Here I am at 9:30 PM on the last Sunday of March, having just decided at the very last minute to join Camp NaNoWriMo. (Why do I do this to myself?)
I’m confident it’s a good, if half-baked, decision. I recently started writing my novel, Escape Artist, again after a 9-month hiatus. Easing myself back into writing something creative has been one of the most fulfilling forms of self-care. What better way to keep up the momentum than joining Camp NaNoWriMo?
Whether you’re a plantser like me who’s also just decided to take the plunge, or you’ve been looking forward to camp since January, I’ve got some Camp NaNoWriMo prompts and tips to make this writing challenge a success. Let’s jump in!
Camp NaNoWriMo prompts and ideas
If you’re still not sure what to write, try some of these fresh Camp NaNoWriMo prompts (that I found on Pinterest and shamelessly borrowed from other writers who are way more clever and original than me).
Start that new novel idea
If you’re the type who really appreciates a challenge, try starting that new novel idea that’s been floating around in your head. Don’t have an idea, or just want something new? I gotchu. Or rather, Tumblr user mermaidmonarch has gotchu.
A fun Camp NaNoWriMo prompt for novel writers: Mermaids as astronomers
“I bet mermaids are really great astronomers. I mean, their eyes must be super sensitive to light if they can see underwater, and there’s no place with clearer skies than the open ocean.
What if they found navigational equipment from sunken explorers’ ships and turned the old telescopes and star charts into something more compatible with their habitat? Optics made of polished sea-glass, extraterrestrial communications systems based on the languages of different sea creatures, etc.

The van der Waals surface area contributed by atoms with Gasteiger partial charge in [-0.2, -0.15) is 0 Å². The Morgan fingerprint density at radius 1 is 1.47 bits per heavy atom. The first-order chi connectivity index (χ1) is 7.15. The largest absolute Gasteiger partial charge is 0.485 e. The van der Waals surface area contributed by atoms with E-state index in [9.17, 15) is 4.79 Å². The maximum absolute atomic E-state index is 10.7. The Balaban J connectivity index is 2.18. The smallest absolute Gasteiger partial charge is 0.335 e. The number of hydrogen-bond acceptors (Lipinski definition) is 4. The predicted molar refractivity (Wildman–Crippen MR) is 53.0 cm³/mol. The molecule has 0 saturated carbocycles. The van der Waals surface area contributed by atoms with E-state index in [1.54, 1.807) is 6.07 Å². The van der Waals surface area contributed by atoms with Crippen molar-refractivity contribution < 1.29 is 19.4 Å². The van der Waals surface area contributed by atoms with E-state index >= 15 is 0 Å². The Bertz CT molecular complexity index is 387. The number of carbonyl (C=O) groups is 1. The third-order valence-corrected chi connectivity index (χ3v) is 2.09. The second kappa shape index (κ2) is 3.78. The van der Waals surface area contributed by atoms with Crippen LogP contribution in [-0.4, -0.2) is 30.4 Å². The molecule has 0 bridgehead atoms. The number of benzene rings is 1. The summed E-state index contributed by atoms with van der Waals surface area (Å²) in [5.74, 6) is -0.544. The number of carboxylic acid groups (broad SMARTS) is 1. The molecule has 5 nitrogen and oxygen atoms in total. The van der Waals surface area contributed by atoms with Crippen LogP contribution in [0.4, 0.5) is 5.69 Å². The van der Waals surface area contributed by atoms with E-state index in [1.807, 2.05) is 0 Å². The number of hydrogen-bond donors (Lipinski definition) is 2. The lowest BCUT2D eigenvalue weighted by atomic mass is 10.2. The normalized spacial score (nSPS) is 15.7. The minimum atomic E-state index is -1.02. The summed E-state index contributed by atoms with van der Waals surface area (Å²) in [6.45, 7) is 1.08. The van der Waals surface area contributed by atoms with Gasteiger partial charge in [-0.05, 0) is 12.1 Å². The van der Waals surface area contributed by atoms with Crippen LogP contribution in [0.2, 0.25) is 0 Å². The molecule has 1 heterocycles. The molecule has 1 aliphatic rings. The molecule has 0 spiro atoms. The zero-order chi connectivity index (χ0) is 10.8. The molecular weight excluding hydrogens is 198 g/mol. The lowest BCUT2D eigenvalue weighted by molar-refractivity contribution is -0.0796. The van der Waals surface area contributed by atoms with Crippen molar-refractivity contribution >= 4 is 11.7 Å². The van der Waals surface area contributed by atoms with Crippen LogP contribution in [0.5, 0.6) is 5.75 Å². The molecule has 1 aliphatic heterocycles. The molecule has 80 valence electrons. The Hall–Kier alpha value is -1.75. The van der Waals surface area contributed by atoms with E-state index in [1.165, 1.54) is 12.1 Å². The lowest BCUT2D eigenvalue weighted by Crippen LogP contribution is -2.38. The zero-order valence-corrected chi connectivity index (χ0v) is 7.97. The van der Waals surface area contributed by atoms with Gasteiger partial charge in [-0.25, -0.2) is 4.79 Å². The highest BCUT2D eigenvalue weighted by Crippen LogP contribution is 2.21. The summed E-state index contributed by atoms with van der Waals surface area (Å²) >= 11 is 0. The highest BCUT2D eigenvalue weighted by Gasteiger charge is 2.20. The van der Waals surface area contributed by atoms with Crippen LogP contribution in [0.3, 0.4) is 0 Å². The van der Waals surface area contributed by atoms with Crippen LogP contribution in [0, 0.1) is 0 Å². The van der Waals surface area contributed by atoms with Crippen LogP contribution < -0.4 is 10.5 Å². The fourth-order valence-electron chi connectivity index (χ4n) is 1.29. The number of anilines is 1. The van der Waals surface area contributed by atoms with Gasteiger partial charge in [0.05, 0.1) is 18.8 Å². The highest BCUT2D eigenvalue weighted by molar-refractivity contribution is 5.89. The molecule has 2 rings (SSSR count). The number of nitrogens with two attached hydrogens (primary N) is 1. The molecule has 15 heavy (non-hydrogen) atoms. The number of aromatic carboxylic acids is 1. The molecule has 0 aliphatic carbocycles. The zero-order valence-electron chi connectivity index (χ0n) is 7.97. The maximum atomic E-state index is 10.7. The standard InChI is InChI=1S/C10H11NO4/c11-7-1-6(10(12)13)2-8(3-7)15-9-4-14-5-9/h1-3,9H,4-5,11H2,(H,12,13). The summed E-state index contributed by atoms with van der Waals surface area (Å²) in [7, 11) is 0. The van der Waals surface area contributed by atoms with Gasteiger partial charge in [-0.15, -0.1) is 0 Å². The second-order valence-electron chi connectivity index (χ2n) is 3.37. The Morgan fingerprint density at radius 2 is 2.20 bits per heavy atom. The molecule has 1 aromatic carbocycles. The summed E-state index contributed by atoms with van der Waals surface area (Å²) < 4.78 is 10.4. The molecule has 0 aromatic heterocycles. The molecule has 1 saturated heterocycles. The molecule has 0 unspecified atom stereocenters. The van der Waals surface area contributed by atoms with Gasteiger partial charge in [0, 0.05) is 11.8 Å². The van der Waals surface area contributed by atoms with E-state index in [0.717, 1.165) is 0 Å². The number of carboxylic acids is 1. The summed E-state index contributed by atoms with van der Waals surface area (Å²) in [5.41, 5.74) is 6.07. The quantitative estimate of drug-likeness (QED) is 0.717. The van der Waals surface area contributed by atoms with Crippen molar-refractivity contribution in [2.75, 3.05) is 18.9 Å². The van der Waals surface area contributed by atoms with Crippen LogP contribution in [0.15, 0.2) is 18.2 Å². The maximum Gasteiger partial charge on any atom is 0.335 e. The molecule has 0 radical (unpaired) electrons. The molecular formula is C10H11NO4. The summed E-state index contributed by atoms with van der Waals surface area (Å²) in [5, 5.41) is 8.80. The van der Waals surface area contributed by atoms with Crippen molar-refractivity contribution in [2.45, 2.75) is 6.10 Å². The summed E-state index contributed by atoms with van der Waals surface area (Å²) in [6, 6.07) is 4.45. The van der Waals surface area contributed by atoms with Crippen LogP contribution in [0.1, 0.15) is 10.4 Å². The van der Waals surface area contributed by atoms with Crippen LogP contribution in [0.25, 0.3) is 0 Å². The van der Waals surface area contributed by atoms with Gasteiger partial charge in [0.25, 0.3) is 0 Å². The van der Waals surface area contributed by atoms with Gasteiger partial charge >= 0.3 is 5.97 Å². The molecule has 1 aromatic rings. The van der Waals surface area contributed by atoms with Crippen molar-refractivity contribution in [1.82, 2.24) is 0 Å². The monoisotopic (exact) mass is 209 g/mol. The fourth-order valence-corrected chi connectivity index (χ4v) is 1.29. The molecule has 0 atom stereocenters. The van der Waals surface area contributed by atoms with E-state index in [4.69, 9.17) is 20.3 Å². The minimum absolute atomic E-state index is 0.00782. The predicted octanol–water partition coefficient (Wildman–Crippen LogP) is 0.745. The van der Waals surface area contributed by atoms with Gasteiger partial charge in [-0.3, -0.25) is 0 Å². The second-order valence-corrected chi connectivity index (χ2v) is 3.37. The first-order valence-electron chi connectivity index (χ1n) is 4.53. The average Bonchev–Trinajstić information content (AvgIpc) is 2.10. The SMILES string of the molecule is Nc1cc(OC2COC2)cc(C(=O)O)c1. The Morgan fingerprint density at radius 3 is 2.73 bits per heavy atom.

People on land talk about how they know as little about the oceans as outer space, but merfolk already have the sea figured out.
So of course, what are they going to explore next? I think the answer is just as clear as it is awesome.”
(If you write this story, please send it to me when it’s finished. I’ve wanted to read this since I saw this prompt!)
Create some short stories
Whether you decide to go for a themed collection or a hodgepodge of plots, writing short stories is a great way to flex your creative muscles.
A fun Camp NaNoWriMo prompt for short story writers: Urban wizards
Based on this post from Tumblr user ironinkpen:
“Yes but hear me out: urban wizards.
Wizards in big cities who wear skinny jeans and flannel. Who make pencils out of their wands so they can hide them in plain sight. Who get into back alley fights on brooms. Who charm guys harassing girls at bars into having blue skin for the next week. Who keep cats in their pet free apartments by transfiguring them whenever their landlord stops in. Who do street performances for money and wink at little kids when they pocket their wands. Who exchange secret smiles whenever they pass each other.
Yes, urban wizards! Somebody write it, please. I wanna read it.
Write something self-indulgent
As a kid, self-indulgent stories were all I wrote. Sadly, as I grew older, completed two writing degrees, and started freelancing, I always wrote for someone else. Never just for me.
If you’re stumped for Camp NaNoWriMo prompts and ideas, I encourage you to channel your inner child and write whatever the heck you want.
Self-insert fan-fiction. An ink sketch of that silly daydream you had the other day. A cheesy love poem. Write whatever’s in your heart — just for fun, just for you.
Not everything you do needs to be for publication. It’s easy to forget that when you’re an aspiring author. Camp NaNo is the perfect time to just write something that no one else will ever see.
Draft blog and social media content
If, like me, writing is your day job, your side hustle, and your hobby, you’re probably juggling a blog and social media accounts alongside your creative work.